There has been a diminution of profitability for mortgage lenders, leading to falling lending volumes, corporate failures, and literally thousands of job losses in one of the most important sectors of the U.S. economy. How is this helpful? Lending volumes for residential mortgages in the United States this year are at the lowest levels in a decade.

Finally, the decelerating growth is the result of a conflict between the expansive monetary policies being followed by the Fed and other major central banks and the restrictive rules imposed upon banks following the 2008 financial crisis. Limits on lending and efforts to artificially increase the liquidity of large banks have had the effect of reducing the supply of credit to business and individual customers. The volatility seen in the global financial markets in December 2018, for example, is a clear example of the conflict between monetary policy and financial regulation when it comes to economic growth.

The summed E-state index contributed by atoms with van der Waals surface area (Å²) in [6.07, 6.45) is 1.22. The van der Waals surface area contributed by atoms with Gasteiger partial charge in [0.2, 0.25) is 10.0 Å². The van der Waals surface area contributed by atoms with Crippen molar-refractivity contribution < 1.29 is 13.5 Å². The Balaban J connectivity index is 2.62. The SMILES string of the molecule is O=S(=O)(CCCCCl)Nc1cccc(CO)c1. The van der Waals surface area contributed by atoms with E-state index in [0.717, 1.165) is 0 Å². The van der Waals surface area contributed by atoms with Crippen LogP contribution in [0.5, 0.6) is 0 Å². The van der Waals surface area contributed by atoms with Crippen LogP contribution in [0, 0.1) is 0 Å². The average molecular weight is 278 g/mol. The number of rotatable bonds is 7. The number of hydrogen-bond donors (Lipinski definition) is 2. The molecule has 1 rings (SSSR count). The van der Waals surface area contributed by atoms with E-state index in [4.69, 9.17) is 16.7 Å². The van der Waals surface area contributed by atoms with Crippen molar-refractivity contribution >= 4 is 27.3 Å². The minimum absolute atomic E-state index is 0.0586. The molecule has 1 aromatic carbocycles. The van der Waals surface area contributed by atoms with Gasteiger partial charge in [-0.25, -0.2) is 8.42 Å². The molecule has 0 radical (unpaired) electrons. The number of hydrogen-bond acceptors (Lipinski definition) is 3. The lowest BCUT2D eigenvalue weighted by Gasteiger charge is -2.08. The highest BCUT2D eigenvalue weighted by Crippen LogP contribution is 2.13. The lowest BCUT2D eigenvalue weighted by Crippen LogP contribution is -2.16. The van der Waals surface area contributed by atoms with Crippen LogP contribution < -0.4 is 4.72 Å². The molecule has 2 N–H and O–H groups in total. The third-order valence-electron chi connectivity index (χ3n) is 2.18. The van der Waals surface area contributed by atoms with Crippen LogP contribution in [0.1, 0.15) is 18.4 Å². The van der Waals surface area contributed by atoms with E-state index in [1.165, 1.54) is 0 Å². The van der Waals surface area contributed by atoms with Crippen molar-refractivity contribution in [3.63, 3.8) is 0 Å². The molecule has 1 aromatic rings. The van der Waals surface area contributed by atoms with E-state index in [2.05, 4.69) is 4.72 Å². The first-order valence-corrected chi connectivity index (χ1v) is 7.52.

You need only to look at the fact that market interest rates in the U.S. are falling—this even as the Fed has signaled a desire to see interest rates move higher—to understand that the current policy mix is not helping create jobs or growth in terms of investments in productive endeavors. As Jim Glassman of JPMorgan Chase wrote last year, “According to popular theory, Treasury yields should be much higher than they are, given the current rate of GDP growth.” Indeed. The 10-year Treasury note, the benchmark for the housing sector, was at 3.25 percent around Thanksgiving. It is now at 2.5 percent and heading lower.